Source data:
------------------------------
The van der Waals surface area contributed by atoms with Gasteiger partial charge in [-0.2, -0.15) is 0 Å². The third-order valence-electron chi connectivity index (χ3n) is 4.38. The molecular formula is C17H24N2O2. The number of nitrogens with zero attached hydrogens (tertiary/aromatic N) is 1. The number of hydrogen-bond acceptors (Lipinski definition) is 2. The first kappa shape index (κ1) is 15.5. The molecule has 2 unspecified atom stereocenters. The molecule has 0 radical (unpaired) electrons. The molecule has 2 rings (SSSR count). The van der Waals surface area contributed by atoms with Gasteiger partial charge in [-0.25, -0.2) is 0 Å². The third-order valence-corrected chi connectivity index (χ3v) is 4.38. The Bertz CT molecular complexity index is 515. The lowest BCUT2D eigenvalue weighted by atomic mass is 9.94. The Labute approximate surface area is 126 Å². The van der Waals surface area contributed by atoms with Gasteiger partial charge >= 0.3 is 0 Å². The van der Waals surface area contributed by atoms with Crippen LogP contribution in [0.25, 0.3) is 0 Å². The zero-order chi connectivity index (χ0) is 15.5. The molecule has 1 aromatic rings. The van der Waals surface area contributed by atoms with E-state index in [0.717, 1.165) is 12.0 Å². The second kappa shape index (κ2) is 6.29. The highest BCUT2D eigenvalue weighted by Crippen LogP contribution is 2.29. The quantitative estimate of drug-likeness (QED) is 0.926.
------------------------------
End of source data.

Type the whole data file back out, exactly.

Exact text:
The van der Waals surface area contributed by atoms with Gasteiger partial charge in [-0.2, -0.15) is 0 Å². The third-order valence-electron chi connectivity index (χ3n) is 4.38. The molecular formula is C17H24N2O2. The number of nitrogens with zero attached hydrogens (tertiary/aromatic N) is 1. The number of hydrogen-bond acceptors (Lipinski definition) is 2. The first kappa shape index (κ1) is 15.5. The molecule has 2 unspecified atom stereocenters. The molecule has 0 radical (unpaired) electrons. The molecule has 2 rings (SSSR count). The van der Waals surface area contributed by atoms with Gasteiger partial charge in [-0.25, -0.2) is 0 Å². The third-order valence-corrected chi connectivity index (χ3v) is 4.38. The Bertz CT molecular complexity index is 515. The lowest BCUT2D eigenvalue weighted by atomic mass is 9.94. The Labute approximate surface area is 126 Å². The van der Waals surface area contributed by atoms with Gasteiger partial charge >= 0.3 is 0 Å². The van der Waals surface area contributed by atoms with Crippen LogP contribution in [0.25, 0.3) is 0 Å². The zero-order chi connectivity index (χ0) is 15.5. The molecule has 1 aromatic rings. The van der Waals surface area contributed by atoms with E-state index in [0.717, 1.165) is 12.0 Å². The second kappa shape index (κ2) is 6.29. The highest BCUT2D eigenvalue weighted by Crippen LogP contribution is 2.29. The quantitative estimate of drug-likeness (QED) is 0.926.